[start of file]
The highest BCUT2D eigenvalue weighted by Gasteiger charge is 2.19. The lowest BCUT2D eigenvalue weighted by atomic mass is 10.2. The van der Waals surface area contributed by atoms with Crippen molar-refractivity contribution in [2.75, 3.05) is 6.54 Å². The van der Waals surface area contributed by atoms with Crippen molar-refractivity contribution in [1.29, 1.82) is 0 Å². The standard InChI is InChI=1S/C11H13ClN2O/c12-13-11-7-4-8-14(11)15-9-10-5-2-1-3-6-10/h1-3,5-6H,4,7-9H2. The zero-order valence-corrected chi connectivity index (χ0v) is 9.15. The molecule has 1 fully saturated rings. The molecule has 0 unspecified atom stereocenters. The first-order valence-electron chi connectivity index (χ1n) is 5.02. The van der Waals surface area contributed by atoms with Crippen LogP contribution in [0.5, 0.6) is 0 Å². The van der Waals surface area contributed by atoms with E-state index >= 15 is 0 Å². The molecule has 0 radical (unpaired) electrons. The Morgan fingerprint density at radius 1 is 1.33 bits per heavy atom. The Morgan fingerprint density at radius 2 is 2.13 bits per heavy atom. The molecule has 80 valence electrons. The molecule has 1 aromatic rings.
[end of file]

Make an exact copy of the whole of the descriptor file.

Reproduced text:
The highest BCUT2D eigenvalue weighted by Gasteiger charge is 2.19. The lowest BCUT2D eigenvalue weighted by atomic mass is 10.2. The van der Waals surface area contributed by atoms with Crippen molar-refractivity contribution in [2.75, 3.05) is 6.54 Å². The van der Waals surface area contributed by atoms with Crippen molar-refractivity contribution in [1.29, 1.82) is 0 Å². The standard InChI is InChI=1S/C11H13ClN2O/c12-13-11-7-4-8-14(11)15-9-10-5-2-1-3-6-10/h1-3,5-6H,4,7-9H2. The zero-order valence-corrected chi connectivity index (χ0v) is 9.15. The molecule has 1 fully saturated rings. The molecule has 0 unspecified atom stereocenters. The first-order valence-electron chi connectivity index (χ1n) is 5.02. The van der Waals surface area contributed by atoms with Crippen LogP contribution in [0.5, 0.6) is 0 Å². The van der Waals surface area contributed by atoms with E-state index >= 15 is 0 Å². The molecule has 0 radical (unpaired) electrons. The Morgan fingerprint density at radius 1 is 1.33 bits per heavy atom. The Morgan fingerprint density at radius 2 is 2.13 bits per heavy atom. The molecule has 80 valence electrons. The molecule has 1 aromatic rings.